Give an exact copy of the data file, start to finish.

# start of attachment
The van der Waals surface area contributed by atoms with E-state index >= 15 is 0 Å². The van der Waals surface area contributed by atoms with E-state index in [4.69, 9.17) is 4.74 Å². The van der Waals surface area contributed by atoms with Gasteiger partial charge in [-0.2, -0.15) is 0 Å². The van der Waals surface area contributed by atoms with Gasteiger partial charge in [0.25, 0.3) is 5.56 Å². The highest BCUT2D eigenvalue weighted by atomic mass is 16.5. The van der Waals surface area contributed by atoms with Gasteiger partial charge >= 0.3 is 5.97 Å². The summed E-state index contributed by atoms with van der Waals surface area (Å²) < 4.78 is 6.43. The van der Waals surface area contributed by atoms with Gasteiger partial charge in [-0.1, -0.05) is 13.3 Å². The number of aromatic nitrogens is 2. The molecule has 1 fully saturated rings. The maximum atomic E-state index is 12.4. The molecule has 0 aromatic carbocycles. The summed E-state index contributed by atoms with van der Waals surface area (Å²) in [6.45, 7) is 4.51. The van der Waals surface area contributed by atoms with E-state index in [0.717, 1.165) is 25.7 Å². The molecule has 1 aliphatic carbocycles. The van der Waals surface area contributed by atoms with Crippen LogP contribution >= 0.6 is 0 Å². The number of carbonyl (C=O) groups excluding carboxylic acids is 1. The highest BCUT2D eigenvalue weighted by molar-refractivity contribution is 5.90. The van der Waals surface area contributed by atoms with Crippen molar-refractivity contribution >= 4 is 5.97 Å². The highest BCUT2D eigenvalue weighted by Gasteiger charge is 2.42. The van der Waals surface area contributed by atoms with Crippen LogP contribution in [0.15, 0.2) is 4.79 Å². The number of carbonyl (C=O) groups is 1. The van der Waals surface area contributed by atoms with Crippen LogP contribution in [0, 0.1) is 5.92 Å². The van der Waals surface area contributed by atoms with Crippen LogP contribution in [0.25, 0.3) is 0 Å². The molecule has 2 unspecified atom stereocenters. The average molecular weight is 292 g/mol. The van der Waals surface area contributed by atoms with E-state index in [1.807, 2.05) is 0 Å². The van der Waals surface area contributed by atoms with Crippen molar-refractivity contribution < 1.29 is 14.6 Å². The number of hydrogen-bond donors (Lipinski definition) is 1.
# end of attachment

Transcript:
The van der Waals surface area contributed by atoms with E-state index >= 15 is 0 Å². The van der Waals surface area contributed by atoms with E-state index in [4.69, 9.17) is 4.74 Å². The van der Waals surface area contributed by atoms with Gasteiger partial charge in [-0.2, -0.15) is 0 Å². The van der Waals surface area contributed by atoms with Gasteiger partial charge in [0.25, 0.3) is 5.56 Å². The highest BCUT2D eigenvalue weighted by atomic mass is 16.5. The van der Waals surface area contributed by atoms with Gasteiger partial charge >= 0.3 is 5.97 Å². The summed E-state index contributed by atoms with van der Waals surface area (Å²) < 4.78 is 6.43. The van der Waals surface area contributed by atoms with Gasteiger partial charge in [-0.1, -0.05) is 13.3 Å². The number of aromatic nitrogens is 2. The molecule has 1 fully saturated rings. The maximum atomic E-state index is 12.4. The molecule has 0 aromatic carbocycles. The summed E-state index contributed by atoms with van der Waals surface area (Å²) in [6.45, 7) is 4.51. The van der Waals surface area contributed by atoms with E-state index in [0.717, 1.165) is 25.7 Å². The molecule has 1 aliphatic carbocycles. The van der Waals surface area contributed by atoms with Crippen LogP contribution >= 0.6 is 0 Å². The number of carbonyl (C=O) groups excluding carboxylic acids is 1. The highest BCUT2D eigenvalue weighted by molar-refractivity contribution is 5.90. The van der Waals surface area contributed by atoms with Crippen molar-refractivity contribution >= 4 is 5.97 Å². The highest BCUT2D eigenvalue weighted by Gasteiger charge is 2.42. The van der Waals surface area contributed by atoms with Crippen LogP contribution in [0.15, 0.2) is 4.79 Å². The number of carbonyl (C=O) groups is 1. The van der Waals surface area contributed by atoms with Crippen LogP contribution in [0, 0.1) is 5.92 Å². The van der Waals surface area contributed by atoms with Crippen LogP contribution in [0.25, 0.3) is 0 Å². The molecule has 2 unspecified atom stereocenters. The average molecular weight is 292 g/mol. The van der Waals surface area contributed by atoms with E-state index in [1.807, 2.05) is 0 Å². The van der Waals surface area contributed by atoms with Crippen molar-refractivity contribution < 1.29 is 14.6 Å². The number of hydrogen-bond donors (Lipinski definition) is 1.